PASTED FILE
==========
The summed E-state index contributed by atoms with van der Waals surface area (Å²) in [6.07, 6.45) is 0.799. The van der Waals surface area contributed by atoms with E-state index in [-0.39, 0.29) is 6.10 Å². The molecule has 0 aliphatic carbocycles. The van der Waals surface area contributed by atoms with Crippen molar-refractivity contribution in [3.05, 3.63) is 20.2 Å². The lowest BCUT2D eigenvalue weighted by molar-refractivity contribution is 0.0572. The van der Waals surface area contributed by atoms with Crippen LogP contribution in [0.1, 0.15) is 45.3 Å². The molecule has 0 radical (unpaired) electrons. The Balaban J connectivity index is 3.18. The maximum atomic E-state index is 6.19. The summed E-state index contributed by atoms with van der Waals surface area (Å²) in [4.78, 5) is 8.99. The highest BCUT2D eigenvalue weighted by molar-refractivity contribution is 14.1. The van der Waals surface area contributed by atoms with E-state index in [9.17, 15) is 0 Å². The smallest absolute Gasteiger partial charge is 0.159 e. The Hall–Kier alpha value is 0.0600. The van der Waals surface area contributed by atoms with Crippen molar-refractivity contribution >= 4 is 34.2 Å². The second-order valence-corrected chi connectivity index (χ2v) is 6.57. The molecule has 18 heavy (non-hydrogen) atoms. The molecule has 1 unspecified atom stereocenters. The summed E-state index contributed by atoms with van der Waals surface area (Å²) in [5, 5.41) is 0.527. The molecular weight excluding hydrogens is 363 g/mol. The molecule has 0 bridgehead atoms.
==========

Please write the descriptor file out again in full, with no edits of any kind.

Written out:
The summed E-state index contributed by atoms with van der Waals surface area (Å²) in [6.07, 6.45) is 0.799. The van der Waals surface area contributed by atoms with E-state index in [-0.39, 0.29) is 6.10 Å². The molecule has 0 aliphatic carbocycles. The van der Waals surface area contributed by atoms with Crippen molar-refractivity contribution in [3.05, 3.63) is 20.2 Å². The lowest BCUT2D eigenvalue weighted by molar-refractivity contribution is 0.0572. The van der Waals surface area contributed by atoms with Crippen LogP contribution in [0.1, 0.15) is 45.3 Å². The molecule has 0 radical (unpaired) electrons. The Balaban J connectivity index is 3.18. The maximum atomic E-state index is 6.19. The summed E-state index contributed by atoms with van der Waals surface area (Å²) in [4.78, 5) is 8.99. The highest BCUT2D eigenvalue weighted by molar-refractivity contribution is 14.1. The van der Waals surface area contributed by atoms with E-state index in [9.17, 15) is 0 Å². The smallest absolute Gasteiger partial charge is 0.159 e. The Hall–Kier alpha value is 0.0600. The van der Waals surface area contributed by atoms with Crippen molar-refractivity contribution >= 4 is 34.2 Å². The second-order valence-corrected chi connectivity index (χ2v) is 6.57. The molecule has 18 heavy (non-hydrogen) atoms. The molecule has 1 unspecified atom stereocenters. The summed E-state index contributed by atoms with van der Waals surface area (Å²) in [5, 5.41) is 0.527. The molecular weight excluding hydrogens is 363 g/mol. The molecule has 0 bridgehead atoms.